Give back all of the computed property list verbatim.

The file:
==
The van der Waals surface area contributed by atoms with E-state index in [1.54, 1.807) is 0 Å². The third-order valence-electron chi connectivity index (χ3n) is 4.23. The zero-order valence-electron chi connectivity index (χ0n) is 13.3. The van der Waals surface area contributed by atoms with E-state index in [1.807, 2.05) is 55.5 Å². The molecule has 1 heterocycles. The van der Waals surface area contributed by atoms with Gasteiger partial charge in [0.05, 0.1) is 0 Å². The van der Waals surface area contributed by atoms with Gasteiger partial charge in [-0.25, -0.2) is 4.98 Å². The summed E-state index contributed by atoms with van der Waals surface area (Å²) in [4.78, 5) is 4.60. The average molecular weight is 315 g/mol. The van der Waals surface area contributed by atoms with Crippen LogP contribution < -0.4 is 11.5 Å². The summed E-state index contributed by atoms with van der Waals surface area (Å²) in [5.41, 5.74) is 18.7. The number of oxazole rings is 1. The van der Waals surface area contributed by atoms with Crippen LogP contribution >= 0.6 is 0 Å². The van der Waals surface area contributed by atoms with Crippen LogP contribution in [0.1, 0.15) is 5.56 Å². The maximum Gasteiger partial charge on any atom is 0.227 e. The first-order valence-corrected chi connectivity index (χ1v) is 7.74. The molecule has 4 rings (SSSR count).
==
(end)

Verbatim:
The van der Waals surface area contributed by atoms with E-state index in [1.54, 1.807) is 0 Å². The third-order valence-electron chi connectivity index (χ3n) is 4.23. The zero-order valence-electron chi connectivity index (χ0n) is 13.3. The van der Waals surface area contributed by atoms with E-state index in [1.807, 2.05) is 55.5 Å². The molecule has 1 heterocycles. The van der Waals surface area contributed by atoms with Gasteiger partial charge in [0.05, 0.1) is 0 Å². The van der Waals surface area contributed by atoms with Gasteiger partial charge in [-0.25, -0.2) is 4.98 Å². The summed E-state index contributed by atoms with van der Waals surface area (Å²) in [4.78, 5) is 4.60. The average molecular weight is 315 g/mol. The van der Waals surface area contributed by atoms with Crippen LogP contribution < -0.4 is 11.5 Å². The summed E-state index contributed by atoms with van der Waals surface area (Å²) in [5.41, 5.74) is 18.7. The number of oxazole rings is 1. The van der Waals surface area contributed by atoms with Crippen LogP contribution >= 0.6 is 0 Å². The van der Waals surface area contributed by atoms with Crippen LogP contribution in [0.1, 0.15) is 5.56 Å². The maximum Gasteiger partial charge on any atom is 0.227 e. The first-order valence-corrected chi connectivity index (χ1v) is 7.74. The molecule has 4 rings (SSSR count).